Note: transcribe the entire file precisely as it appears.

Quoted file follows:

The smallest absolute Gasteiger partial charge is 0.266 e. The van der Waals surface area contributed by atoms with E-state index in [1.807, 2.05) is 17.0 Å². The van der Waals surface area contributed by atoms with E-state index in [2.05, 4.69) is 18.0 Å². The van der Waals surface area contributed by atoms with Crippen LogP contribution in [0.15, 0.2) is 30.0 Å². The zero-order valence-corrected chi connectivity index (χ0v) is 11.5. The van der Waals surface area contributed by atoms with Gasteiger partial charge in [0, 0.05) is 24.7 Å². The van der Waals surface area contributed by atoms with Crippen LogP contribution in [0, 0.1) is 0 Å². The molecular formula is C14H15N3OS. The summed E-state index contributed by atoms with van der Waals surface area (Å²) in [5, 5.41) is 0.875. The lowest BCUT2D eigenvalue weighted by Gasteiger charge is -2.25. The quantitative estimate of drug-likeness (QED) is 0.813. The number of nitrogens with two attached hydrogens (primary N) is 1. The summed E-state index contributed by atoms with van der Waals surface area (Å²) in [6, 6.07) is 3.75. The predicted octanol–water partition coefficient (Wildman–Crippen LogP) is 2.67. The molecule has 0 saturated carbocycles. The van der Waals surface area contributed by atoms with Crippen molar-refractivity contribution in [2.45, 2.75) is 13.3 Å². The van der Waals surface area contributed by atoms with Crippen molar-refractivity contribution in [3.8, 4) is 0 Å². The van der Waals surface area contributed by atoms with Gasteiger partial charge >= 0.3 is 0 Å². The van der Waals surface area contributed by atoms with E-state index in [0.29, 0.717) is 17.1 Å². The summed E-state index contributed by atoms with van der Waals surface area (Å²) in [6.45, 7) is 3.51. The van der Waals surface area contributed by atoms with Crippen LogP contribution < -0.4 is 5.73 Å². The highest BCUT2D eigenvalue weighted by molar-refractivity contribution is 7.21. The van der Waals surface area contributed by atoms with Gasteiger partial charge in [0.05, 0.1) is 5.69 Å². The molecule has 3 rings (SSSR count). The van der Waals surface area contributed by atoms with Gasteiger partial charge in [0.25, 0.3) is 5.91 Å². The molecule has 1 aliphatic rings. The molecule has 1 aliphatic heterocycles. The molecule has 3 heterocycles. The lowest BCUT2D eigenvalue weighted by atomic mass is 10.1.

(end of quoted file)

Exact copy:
The smallest absolute Gasteiger partial charge is 0.266 e. The van der Waals surface area contributed by atoms with E-state index in [1.807, 2.05) is 17.0 Å². The van der Waals surface area contributed by atoms with E-state index in [2.05, 4.69) is 18.0 Å². The van der Waals surface area contributed by atoms with Crippen LogP contribution in [0.15, 0.2) is 30.0 Å². The zero-order valence-corrected chi connectivity index (χ0v) is 11.5. The van der Waals surface area contributed by atoms with Gasteiger partial charge in [0, 0.05) is 24.7 Å². The van der Waals surface area contributed by atoms with Crippen LogP contribution in [0, 0.1) is 0 Å². The molecular formula is C14H15N3OS. The summed E-state index contributed by atoms with van der Waals surface area (Å²) in [5, 5.41) is 0.875. The lowest BCUT2D eigenvalue weighted by Gasteiger charge is -2.25. The quantitative estimate of drug-likeness (QED) is 0.813. The number of nitrogens with two attached hydrogens (primary N) is 1. The summed E-state index contributed by atoms with van der Waals surface area (Å²) in [6, 6.07) is 3.75. The predicted octanol–water partition coefficient (Wildman–Crippen LogP) is 2.67. The molecule has 0 saturated carbocycles. The van der Waals surface area contributed by atoms with Crippen molar-refractivity contribution in [2.45, 2.75) is 13.3 Å². The van der Waals surface area contributed by atoms with Crippen molar-refractivity contribution in [3.8, 4) is 0 Å². The van der Waals surface area contributed by atoms with Gasteiger partial charge >= 0.3 is 0 Å². The van der Waals surface area contributed by atoms with E-state index in [0.29, 0.717) is 17.1 Å². The summed E-state index contributed by atoms with van der Waals surface area (Å²) in [6.45, 7) is 3.51. The van der Waals surface area contributed by atoms with Crippen LogP contribution < -0.4 is 5.73 Å². The highest BCUT2D eigenvalue weighted by molar-refractivity contribution is 7.21. The van der Waals surface area contributed by atoms with Gasteiger partial charge in [0.05, 0.1) is 5.69 Å². The molecule has 3 rings (SSSR count). The van der Waals surface area contributed by atoms with Gasteiger partial charge in [0.25, 0.3) is 5.91 Å². The molecule has 1 aliphatic rings. The molecule has 1 aliphatic heterocycles. The molecule has 3 heterocycles. The lowest BCUT2D eigenvalue weighted by atomic mass is 10.1.